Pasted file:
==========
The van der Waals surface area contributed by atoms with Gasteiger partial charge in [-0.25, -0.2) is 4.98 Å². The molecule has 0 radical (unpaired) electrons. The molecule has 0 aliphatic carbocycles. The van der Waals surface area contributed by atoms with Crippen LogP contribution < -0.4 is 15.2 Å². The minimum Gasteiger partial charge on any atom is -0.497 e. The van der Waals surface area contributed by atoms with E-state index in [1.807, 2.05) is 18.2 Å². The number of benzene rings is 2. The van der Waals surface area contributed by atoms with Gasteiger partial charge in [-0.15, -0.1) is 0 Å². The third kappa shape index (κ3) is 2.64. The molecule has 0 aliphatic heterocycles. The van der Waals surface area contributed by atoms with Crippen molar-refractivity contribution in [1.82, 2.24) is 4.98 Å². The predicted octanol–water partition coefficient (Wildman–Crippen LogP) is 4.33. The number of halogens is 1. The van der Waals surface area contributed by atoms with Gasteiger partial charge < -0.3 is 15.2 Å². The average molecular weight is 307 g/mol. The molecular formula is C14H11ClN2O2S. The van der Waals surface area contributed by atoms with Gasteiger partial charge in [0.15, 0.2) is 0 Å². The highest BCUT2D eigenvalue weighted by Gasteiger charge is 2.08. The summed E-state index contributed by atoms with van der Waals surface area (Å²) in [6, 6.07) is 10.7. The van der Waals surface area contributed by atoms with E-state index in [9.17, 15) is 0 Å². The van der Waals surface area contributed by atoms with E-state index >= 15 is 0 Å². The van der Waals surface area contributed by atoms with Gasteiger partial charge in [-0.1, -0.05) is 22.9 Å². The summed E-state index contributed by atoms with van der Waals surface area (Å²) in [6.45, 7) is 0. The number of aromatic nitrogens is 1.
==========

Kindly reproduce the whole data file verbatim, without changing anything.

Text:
The van der Waals surface area contributed by atoms with Gasteiger partial charge in [-0.25, -0.2) is 4.98 Å². The molecule has 0 radical (unpaired) electrons. The molecule has 0 aliphatic carbocycles. The van der Waals surface area contributed by atoms with Crippen LogP contribution < -0.4 is 15.2 Å². The minimum Gasteiger partial charge on any atom is -0.497 e. The van der Waals surface area contributed by atoms with E-state index in [1.807, 2.05) is 18.2 Å². The number of benzene rings is 2. The van der Waals surface area contributed by atoms with Gasteiger partial charge in [-0.15, -0.1) is 0 Å². The third kappa shape index (κ3) is 2.64. The molecule has 0 aliphatic heterocycles. The van der Waals surface area contributed by atoms with Crippen molar-refractivity contribution in [1.82, 2.24) is 4.98 Å². The predicted octanol–water partition coefficient (Wildman–Crippen LogP) is 4.33. The number of halogens is 1. The van der Waals surface area contributed by atoms with Gasteiger partial charge < -0.3 is 15.2 Å². The average molecular weight is 307 g/mol. The molecular formula is C14H11ClN2O2S. The van der Waals surface area contributed by atoms with Gasteiger partial charge in [0.15, 0.2) is 0 Å². The highest BCUT2D eigenvalue weighted by Gasteiger charge is 2.08. The summed E-state index contributed by atoms with van der Waals surface area (Å²) in [6, 6.07) is 10.7. The van der Waals surface area contributed by atoms with E-state index in [9.17, 15) is 0 Å². The van der Waals surface area contributed by atoms with E-state index >= 15 is 0 Å². The van der Waals surface area contributed by atoms with Gasteiger partial charge in [-0.1, -0.05) is 22.9 Å². The summed E-state index contributed by atoms with van der Waals surface area (Å²) in [6.45, 7) is 0. The number of aromatic nitrogens is 1.